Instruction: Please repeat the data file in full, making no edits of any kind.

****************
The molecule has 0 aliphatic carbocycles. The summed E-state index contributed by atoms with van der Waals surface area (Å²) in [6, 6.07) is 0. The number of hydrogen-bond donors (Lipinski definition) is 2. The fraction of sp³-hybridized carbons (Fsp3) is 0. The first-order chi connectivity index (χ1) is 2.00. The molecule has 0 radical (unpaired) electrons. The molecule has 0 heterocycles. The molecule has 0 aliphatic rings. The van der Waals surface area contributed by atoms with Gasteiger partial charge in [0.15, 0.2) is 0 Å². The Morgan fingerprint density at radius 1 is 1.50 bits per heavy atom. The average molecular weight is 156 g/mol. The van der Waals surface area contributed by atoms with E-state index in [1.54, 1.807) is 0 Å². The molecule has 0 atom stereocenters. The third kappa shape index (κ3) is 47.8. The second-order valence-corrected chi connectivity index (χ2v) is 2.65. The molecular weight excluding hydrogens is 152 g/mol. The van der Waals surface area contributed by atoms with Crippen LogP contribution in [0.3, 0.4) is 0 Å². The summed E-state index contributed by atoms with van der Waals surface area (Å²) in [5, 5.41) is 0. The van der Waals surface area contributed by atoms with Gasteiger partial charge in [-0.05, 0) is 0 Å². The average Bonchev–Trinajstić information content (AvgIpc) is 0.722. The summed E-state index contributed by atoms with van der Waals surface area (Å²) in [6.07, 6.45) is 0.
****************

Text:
The molecule has 0 aliphatic carbocycles. The summed E-state index contributed by atoms with van der Waals surface area (Å²) in [6, 6.07) is 0. The number of hydrogen-bond donors (Lipinski definition) is 2. The fraction of sp³-hybridized carbons (Fsp3) is 0. The first-order chi connectivity index (χ1) is 2.00. The molecule has 0 radical (unpaired) electrons. The molecule has 0 heterocycles. The molecule has 0 aliphatic rings. The van der Waals surface area contributed by atoms with Gasteiger partial charge in [0.15, 0.2) is 0 Å². The Morgan fingerprint density at radius 1 is 1.50 bits per heavy atom. The average molecular weight is 156 g/mol. The van der Waals surface area contributed by atoms with E-state index in [1.54, 1.807) is 0 Å². The molecule has 0 atom stereocenters. The third kappa shape index (κ3) is 47.8. The second-order valence-corrected chi connectivity index (χ2v) is 2.65. The molecular weight excluding hydrogens is 152 g/mol. The van der Waals surface area contributed by atoms with Crippen LogP contribution in [0.3, 0.4) is 0 Å². The summed E-state index contributed by atoms with van der Waals surface area (Å²) in [5, 5.41) is 0. The van der Waals surface area contributed by atoms with Gasteiger partial charge in [-0.05, 0) is 0 Å². The average Bonchev–Trinajstić information content (AvgIpc) is 0.722. The summed E-state index contributed by atoms with van der Waals surface area (Å²) in [6.07, 6.45) is 0.